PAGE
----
I can’t believe it’s been 4 years since we started blogging and producing books for Picture Book Apologetics! That’s crazy talk, since it feels like it can’t have been more than a year? Then again, in those 4 years, we’ve made 70 blog posts, started up Twitter, Facebook, and Instagram accounts, and produced 5 children’s books (9 if you count the translated versions, and 11 if you count the 2 that will drop before the end of this year!). Not to mention the 2 children that have joined our family during that time. I suppose it really HAS been 4 years.
This summer, our church’s Sunday School program pulled together a curriculum for the K-5th grade students. They focused on God and science. Biologists, mathematicians, astronomers, nurses, and chemists from our church congregation presented lessons to the children each Sunday morning, accompanied by group experiments, worship songs, and more. The kids came alive with each presentation and excitedly discussed God and science in one breath. We could all see that something uniquely important had taken place this summer. God and science aren’t two opposed “things” to these children; they go hand in hand. It was a beautiful effort on the part of our teachers and members, and is one of the many reasons we’re thankful to presently be part of this church body.
Have you asked your kids “How do you know God exists?” lately? I’m not sure I’m brave enough to ask mine and share their answers here. I like to think my husband and I do a pretty good job of helping them think carefully about God… but we all know how kids have a way of humbling us. Often publicly. However, in the interest of encouraging you to continue/start talking with your kids about God, I’ll ask one of them and share their answer. Here we go.
There are some questions about the Christian faith that you’ve undoubtedly heard, wondered, and/or been asked. When the questions arose, it’s very likely that you either already had an answer, didn’t have an answer but felt confident you could find one, or were straight up stumped. All of us have been stumped at one time or another (or more frequently than that for some of us!) but it’s our response to being stumped that’s important. We either let our puzzlement fester into doubt or seek out an answer from respected sources. I hope you’ll always choose the latter!
Friends, we recently finished reading Why Does God Allow Evil? by Dr. Clay Jones. It’s the fantastic culminating work of decades of teaching and research. Buy it. Read it. The end.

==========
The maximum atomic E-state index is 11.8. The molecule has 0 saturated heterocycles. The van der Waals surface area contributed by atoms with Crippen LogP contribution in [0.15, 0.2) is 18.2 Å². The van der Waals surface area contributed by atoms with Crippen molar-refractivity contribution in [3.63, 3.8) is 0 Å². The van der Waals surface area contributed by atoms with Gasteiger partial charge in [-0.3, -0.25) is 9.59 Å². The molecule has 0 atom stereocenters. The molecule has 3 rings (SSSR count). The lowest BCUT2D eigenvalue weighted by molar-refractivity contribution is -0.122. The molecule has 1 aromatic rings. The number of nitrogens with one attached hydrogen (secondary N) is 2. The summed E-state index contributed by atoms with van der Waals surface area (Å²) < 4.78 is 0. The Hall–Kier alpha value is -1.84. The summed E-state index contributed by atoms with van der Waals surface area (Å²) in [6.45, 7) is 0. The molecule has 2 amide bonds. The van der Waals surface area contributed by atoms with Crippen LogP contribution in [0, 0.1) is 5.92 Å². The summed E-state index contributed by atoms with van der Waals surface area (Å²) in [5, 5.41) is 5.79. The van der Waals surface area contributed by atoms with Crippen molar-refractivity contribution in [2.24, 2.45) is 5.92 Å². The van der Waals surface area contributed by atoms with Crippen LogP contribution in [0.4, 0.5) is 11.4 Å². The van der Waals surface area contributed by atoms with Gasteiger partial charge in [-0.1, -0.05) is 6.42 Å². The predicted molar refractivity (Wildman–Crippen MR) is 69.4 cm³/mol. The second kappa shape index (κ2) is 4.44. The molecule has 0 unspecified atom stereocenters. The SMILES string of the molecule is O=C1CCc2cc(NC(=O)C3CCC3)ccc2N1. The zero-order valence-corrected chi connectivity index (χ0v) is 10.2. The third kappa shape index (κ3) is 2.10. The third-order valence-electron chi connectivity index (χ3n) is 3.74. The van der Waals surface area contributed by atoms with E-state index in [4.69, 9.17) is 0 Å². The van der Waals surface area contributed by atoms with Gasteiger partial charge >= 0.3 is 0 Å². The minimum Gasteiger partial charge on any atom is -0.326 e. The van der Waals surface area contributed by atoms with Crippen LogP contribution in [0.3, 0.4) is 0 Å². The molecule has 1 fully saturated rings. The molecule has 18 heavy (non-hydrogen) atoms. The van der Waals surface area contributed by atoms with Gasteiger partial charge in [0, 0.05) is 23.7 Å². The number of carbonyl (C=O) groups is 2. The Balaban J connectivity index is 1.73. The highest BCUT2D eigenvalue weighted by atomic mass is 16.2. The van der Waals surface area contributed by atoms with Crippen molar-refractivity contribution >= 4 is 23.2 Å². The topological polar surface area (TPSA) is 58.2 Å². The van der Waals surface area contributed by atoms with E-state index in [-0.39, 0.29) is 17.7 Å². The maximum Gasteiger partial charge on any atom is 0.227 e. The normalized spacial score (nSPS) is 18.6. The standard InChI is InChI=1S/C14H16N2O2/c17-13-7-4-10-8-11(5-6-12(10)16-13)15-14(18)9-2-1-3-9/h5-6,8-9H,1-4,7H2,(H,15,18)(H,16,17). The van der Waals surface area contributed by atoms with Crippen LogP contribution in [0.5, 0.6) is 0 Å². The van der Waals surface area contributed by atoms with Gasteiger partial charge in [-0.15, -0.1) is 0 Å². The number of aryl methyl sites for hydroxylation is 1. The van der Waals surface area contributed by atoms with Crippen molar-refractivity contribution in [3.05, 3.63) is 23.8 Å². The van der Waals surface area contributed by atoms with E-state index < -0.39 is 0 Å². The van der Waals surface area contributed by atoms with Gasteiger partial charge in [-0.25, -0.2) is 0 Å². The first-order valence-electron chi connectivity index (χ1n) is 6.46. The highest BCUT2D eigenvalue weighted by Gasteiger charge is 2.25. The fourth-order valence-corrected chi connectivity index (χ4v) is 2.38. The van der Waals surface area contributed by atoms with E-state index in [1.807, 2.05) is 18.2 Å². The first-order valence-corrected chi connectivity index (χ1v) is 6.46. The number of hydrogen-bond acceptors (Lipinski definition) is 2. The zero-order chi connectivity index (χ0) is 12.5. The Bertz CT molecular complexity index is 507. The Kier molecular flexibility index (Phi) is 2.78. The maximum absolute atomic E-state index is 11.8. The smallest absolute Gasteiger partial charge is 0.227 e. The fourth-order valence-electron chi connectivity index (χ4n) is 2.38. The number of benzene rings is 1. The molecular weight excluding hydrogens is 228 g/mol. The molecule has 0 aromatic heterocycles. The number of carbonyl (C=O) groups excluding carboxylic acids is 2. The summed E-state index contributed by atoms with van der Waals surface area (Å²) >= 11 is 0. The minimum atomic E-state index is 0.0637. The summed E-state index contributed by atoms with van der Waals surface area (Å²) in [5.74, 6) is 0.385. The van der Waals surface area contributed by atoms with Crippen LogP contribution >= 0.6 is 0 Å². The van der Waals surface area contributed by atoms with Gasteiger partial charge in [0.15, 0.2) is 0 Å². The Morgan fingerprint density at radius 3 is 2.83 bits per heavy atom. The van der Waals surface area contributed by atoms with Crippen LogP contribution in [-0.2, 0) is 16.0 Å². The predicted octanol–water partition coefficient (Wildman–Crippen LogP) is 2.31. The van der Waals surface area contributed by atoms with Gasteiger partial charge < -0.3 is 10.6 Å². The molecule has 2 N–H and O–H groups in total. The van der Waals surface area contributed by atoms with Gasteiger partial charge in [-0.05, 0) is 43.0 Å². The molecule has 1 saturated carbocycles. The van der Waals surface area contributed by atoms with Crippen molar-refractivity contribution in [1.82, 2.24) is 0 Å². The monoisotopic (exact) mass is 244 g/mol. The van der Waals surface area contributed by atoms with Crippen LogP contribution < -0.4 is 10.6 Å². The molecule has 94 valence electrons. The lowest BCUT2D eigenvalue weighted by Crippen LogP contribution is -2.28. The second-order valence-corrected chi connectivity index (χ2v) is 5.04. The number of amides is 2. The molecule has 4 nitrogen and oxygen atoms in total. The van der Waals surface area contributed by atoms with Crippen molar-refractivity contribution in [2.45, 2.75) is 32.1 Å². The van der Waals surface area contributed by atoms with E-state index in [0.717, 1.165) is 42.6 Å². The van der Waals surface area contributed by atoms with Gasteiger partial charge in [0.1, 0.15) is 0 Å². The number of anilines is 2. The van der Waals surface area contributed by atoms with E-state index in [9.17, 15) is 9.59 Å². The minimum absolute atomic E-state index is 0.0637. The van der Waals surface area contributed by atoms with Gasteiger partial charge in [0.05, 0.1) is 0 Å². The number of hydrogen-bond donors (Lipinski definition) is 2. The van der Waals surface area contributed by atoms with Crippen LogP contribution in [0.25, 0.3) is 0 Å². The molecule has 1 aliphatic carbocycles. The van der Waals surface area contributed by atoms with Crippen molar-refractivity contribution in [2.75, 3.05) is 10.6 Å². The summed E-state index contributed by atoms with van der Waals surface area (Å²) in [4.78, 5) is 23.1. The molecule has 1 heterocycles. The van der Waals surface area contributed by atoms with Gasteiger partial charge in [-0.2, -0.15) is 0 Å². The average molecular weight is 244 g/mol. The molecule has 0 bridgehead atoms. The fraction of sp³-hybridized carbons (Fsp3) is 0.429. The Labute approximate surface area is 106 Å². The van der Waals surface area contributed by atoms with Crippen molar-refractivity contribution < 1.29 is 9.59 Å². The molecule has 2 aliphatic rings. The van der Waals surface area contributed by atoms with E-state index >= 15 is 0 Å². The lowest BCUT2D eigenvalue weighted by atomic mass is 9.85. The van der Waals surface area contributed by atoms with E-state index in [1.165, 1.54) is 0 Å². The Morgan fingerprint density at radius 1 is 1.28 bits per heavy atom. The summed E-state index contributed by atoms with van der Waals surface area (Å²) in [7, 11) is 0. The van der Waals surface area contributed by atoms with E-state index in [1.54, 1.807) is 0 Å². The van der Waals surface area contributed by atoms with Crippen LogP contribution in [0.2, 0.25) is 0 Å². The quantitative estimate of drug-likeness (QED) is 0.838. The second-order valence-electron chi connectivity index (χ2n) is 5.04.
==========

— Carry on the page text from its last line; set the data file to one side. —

Is Jesus a myth? No. But that certainly doesn’t deter some people from claiming that he is. Thankfully, many theologians and apologists have responded to this assertion well. We’ve rounded up some great responses and videos that throttle and trash the claim that Jesus is not what Christians believe him to be.
It’s easy to stay in your bubble. It’s cozy and familiar. Even on the occasion when one belief is causing friction with another, as long as no outside source shines light on the cognitive dissonance, we can keep on keeping on.
But that’s not what we’re called to do. And it’s not really what we’re content with, is it?
On Wednesday night, the Late Show with Stephen Colbert got interesting with talk of a little book burning. Colbert asked his guest, outspoken atheist/actor/Twitter extraordinaire Ricky Gervais, why “there is something rather than nothing.” Colbert’s questioning opened the door to a good-natured discussion (refreshing for a late night talk show!). Near the end of the conversation Gervais stated, “Science is constantly proved all the time. If we take something like any fiction, any holy book, and destroyed it, in a thousand years’ time that wouldn’t come back just as it was. Whereas if we took every science book and every fact and destroyed them all, in a thousand years they’d all be back, because all the same tests would be the same result.”
As parents, it’s important to understand that as our children become more and more immersed in society, whether it be school, sports or something else, they’re going to encounter challenges to their Christian faith. In fact, I don’t think it’s a matter of if, but when. We need to be proactive and vigilant so that we don’t leave our kids unprepared and exposed to questions they can’t answer. Today, i would like to take a look at a short online story called “Meet Darwin” that can be found on Kidswithoutgod.com which is run by the American Humanist Association. My goal is to examine the claims made in the book and equip you as parents with Christian responses to those claims so that you in turn can discuss it with your children!
In this presentation, John Stonestreet discusses proper Christian posture toward culture. He contends that culture is the water that we swim in, but also asks, “For what are we responsible?” Using the examples of Hans Scholl and Dietrich Bonhoeffer, John argues that all believers are Christians and something else. Christians should’nt jump from one Christian bubble to another. Instead, they should take responsibility for aspects of culture that overlap with their life.